When customers are first introduced to the “Garbage Burrito,” they do a double take on the name, but Lomeli explains that in California, every Mexicali restaurant worth its salt has their own version of this specialty. Lomeli’s Garbage Burrito boasts beans, cheese, rice, cilantro, onion, rice, house- marinated carne asada, chicken, guacamole, and fries. Yes, fries. In the burrito. Another house specialty, “Fat Girl Fries,” are french fries topped with beans, cheese, rice, cilantro, onions, guacamole, sour cream, and carne asada, almost like a Garbage Burrito living on top of a plate of fries. North Country residents are drawn to these fries, maybe because they seem like poutine on steroids. Along with taquitos, flautas and enchiladas, the restaurant rounds out the menu with more of what Americans have come to consider traditional Mexican staples like quesadillas and nachos.
Nothing makes it onto the menu until it’s been tried and tested by family and friends, vetted for flavor and authenticity. The restau- rateurs love customer feedback, even on the few occasions that the comments might be negative. “We are open to constructive crit- icism,” said Lomeli. “We look at it like, ‘How can we fix this? How can we do this better?’”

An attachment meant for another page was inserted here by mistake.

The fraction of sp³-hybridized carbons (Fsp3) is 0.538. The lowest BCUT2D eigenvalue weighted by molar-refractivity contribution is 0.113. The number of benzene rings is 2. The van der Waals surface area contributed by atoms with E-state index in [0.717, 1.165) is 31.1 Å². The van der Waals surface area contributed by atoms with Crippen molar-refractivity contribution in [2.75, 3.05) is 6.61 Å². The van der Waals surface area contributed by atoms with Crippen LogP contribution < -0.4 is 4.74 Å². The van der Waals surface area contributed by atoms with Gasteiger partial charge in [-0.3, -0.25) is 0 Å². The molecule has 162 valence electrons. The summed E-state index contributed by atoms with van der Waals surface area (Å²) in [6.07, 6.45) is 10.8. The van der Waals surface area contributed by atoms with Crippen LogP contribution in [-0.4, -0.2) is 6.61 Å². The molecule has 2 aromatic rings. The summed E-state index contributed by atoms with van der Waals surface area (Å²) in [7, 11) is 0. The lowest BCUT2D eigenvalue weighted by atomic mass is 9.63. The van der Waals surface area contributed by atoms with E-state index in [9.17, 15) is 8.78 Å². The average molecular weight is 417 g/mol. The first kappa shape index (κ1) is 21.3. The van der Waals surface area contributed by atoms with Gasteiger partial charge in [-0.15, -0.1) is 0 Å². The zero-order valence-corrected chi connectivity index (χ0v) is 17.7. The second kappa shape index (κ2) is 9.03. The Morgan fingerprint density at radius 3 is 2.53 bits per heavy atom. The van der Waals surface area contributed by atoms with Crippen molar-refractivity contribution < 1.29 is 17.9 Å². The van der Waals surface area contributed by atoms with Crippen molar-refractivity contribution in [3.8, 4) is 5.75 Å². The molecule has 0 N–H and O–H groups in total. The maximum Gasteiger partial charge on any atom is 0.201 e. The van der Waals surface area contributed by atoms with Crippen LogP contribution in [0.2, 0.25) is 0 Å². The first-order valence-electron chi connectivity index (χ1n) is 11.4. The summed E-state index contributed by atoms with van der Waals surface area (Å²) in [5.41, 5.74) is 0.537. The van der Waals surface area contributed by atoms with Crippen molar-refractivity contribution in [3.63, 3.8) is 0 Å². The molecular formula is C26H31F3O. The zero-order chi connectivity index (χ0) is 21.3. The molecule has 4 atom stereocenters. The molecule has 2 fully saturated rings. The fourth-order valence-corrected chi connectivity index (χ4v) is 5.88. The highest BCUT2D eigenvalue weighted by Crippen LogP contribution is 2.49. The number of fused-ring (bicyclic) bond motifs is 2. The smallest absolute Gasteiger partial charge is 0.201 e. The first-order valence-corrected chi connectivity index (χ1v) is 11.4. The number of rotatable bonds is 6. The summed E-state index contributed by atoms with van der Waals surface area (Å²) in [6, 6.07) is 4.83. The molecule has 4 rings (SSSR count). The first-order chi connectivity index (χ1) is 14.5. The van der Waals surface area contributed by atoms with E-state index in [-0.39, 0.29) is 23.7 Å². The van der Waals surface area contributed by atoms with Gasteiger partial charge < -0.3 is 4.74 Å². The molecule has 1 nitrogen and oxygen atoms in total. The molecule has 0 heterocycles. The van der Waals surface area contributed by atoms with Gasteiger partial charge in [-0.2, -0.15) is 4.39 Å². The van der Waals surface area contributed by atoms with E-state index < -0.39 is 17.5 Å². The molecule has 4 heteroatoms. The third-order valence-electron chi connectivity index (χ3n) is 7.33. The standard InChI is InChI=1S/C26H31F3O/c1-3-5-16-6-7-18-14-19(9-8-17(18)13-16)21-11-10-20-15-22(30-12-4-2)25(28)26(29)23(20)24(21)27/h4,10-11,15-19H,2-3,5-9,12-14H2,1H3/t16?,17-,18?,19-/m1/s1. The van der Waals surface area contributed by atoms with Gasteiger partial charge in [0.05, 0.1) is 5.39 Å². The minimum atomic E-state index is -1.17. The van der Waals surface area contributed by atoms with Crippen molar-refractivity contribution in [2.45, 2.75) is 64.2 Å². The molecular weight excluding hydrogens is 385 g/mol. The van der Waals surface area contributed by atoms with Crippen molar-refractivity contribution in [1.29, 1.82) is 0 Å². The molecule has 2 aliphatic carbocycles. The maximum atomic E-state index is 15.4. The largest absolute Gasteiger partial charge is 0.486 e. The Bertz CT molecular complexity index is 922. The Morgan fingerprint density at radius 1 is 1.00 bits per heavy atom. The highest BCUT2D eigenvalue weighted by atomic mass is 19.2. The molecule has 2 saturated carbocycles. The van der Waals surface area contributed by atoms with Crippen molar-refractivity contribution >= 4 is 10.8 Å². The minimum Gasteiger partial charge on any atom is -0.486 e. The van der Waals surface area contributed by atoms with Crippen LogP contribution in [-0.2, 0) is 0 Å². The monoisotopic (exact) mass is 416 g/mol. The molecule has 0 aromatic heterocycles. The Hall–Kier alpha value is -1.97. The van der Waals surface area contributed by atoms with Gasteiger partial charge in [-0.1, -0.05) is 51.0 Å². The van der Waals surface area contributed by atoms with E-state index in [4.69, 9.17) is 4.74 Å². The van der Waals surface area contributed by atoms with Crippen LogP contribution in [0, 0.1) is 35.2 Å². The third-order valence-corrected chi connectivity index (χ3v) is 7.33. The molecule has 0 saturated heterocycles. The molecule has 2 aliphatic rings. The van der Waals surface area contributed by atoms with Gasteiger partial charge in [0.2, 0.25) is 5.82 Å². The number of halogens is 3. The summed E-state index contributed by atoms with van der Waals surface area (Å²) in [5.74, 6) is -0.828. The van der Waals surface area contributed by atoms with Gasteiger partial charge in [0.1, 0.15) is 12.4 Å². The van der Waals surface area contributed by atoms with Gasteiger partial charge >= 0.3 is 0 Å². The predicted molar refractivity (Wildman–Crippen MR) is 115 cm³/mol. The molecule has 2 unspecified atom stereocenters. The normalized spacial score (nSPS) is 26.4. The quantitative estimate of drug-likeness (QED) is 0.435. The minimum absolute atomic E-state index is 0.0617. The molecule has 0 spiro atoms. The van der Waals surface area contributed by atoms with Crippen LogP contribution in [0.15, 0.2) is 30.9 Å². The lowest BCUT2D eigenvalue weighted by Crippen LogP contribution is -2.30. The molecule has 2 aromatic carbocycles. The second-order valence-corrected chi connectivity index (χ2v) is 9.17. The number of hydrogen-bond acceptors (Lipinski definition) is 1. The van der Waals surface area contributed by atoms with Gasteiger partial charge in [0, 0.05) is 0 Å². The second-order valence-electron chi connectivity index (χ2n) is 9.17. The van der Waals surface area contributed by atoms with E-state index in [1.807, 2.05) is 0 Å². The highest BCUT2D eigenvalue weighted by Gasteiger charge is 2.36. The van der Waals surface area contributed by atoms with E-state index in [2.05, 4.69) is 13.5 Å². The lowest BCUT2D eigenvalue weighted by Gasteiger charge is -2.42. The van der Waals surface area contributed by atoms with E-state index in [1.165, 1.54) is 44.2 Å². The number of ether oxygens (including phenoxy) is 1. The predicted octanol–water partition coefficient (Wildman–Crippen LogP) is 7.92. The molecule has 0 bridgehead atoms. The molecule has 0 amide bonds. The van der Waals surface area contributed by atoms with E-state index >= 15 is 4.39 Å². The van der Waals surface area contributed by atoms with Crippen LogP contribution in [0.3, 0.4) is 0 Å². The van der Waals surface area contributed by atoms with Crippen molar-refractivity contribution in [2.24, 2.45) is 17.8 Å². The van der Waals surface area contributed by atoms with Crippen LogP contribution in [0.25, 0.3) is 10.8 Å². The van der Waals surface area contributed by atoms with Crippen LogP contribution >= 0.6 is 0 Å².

Coming Soon to Downtown Plattsburgh
With the business growing at a rapid pace through continued word of mouth, gush- ing Yelp reviews (“A hidden gem!”) and the magic of Facebook, Lomeli began the search for a bigger location. A casual conversation led them to 24 Oak Street, the former home of Cheechako Taco before the building was ravaged by fire. The newly reconditioned space was a blank slate, just waiting for Lomeli’s signature Mexicali décor. She is excited to step up their table service at the new locale with real plates and silverware replacing the current takeout containers. Wait staff will serve patrons at their tables and fountain drinks will replace cans and bottles of soda. Because family is important, long tables will be available for large groups, so everyone can eat together. Lomeli and Martinez are planning a grand opening at the new location for some time in March.
Lomeli reflected on how welcoming Plattsburgh has been to the family and to Lomeli’s Mexican Food. We’re glad they’re here sharing it.